- where the landlord intends to install detectors within a reasonable timescale as part of a programme of upgrading property
Landlords are entitled to rely on professional advice from qualified electricians on their compliance with the standards in building regulations.
Guidance issued by Scottish Ministers requires there to be at least:
- one functioning smoke alarm in the room which is frequently used by the occupants for general daytime living purposes
- one functioning smoke alarm in every circulation space on each storey, such as hallways and landings, or in main room if no landing in upper storey
- one heat alarm in every kitchen
- all alarms should be ceiling mounted
- all alarms should be interlinked so that all sound when one device is activated (radio interlinking rather than hard wired interlinking can be used in most cases).
Since 1 March 2019 it has been permissible to install either mains-operated alarms or tamper proof long-life lithium battery alarms. Smoke alarms should conform to BS EN 14604. Heat alarms should conform to BS 5446-2. Multi-sensor alarms should conform to BS EN 54-29 or BS EN 14604. For more detailed information on smoke alarms, see BS 5839 Part 6. The fitting of a hardwired smoke/heat alarm system may require a building warrant and landlords should consult the Building Standards department of the local authority.
Landlords should ensure that smoke and heat alarms are regularly maintained in accordance with the manufacturer’s recommendations. It is recommended as good practice that landlords advise tenants to test alarms on a weekly basis. It is also recommended that landlords should advise tenants not to tamper with alarms.
If there is a requirement for the house to meet a more stringent standard of provision for detecting and giving warning of fire (for example, in a house in multiple occupation (HMO) requiring to be licensed, or under building regulations), then the repairing standard criterion is only to be regarded as met if that requirement is met.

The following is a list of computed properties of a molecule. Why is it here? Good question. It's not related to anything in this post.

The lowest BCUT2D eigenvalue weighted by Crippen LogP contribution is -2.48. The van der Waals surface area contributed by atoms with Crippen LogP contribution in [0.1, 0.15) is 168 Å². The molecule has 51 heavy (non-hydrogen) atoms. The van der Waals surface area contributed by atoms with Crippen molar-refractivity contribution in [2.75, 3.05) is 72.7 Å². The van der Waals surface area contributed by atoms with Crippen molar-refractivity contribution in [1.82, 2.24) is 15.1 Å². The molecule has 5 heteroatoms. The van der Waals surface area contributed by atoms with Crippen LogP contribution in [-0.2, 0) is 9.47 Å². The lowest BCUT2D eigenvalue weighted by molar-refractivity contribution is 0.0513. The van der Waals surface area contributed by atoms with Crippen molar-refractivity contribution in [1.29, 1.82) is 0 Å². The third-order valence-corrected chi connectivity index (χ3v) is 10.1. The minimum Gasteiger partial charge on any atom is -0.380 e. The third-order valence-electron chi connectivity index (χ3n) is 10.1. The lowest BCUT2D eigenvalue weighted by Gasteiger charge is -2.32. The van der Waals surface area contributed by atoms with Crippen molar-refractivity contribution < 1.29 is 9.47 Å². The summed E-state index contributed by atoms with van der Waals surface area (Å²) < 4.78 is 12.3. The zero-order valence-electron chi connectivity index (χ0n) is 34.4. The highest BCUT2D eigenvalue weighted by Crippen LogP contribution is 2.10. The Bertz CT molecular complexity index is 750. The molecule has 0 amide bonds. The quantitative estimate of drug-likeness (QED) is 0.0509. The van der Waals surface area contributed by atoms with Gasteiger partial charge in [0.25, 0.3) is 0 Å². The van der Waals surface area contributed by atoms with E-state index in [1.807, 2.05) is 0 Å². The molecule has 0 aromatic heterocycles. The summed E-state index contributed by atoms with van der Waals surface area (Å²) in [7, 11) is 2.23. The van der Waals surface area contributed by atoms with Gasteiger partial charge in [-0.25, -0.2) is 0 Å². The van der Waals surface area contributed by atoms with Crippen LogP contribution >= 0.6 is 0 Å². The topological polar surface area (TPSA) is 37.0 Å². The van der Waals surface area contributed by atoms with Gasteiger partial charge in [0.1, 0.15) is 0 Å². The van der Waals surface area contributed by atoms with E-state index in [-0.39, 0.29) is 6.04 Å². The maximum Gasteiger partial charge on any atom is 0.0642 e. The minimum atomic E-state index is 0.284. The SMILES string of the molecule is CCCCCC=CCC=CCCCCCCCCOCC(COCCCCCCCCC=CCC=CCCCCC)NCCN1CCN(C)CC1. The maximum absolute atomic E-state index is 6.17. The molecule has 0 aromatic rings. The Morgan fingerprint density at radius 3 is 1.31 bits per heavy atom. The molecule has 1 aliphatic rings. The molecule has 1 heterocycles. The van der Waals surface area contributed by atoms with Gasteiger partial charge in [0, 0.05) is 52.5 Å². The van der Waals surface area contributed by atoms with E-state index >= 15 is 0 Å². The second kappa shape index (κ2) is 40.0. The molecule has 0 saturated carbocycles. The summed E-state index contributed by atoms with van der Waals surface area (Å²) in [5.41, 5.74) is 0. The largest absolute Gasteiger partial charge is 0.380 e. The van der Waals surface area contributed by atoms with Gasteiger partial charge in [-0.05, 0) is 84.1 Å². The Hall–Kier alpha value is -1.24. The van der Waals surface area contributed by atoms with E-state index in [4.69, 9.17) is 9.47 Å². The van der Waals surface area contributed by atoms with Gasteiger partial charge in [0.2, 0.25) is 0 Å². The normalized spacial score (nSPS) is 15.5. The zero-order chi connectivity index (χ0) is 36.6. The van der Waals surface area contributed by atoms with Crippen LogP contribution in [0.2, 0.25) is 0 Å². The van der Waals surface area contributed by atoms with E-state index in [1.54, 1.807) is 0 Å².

Government guidance on the requirement can be read online here.
The Scottish Repairing Standard requires all rented property to be fitted with smoke detectors in the living room and all circulation areas/hallways and a heat detector in the kitchen. See above for further details.
It is best practice to provide a fire blanket and/or extinguisher in the kitchen and these should be maintained and serviced regularly.
Ensure furniture and soft furnishings supplied by you comply with the Furniture and Furnishings (Fire)(Safety) Regulations 1988. Check the labels for this.
Landlords have a legal duty to ensure that the risk of exposure of tenants to Legionnaires’ Disease is properly assessed and controlled. A risk assessment should be carried out and regularly reviewed and control measures should be implemented.
Energy Performance Certificates
It is a requirement that all rental properties have an Energy Performance Certificate (EPC) made available to prospective tenants. We will ensure that it is included on any advertising portals. The certificate provides information to prospective tenants on the energy efficiency of the property, as well as recommendations for cost effective improvements that could be made. The certificate lasts for 10 years and is included as part of a home report for any properties sold in Scotland after 1st December 2008. EPCs are held on a public register.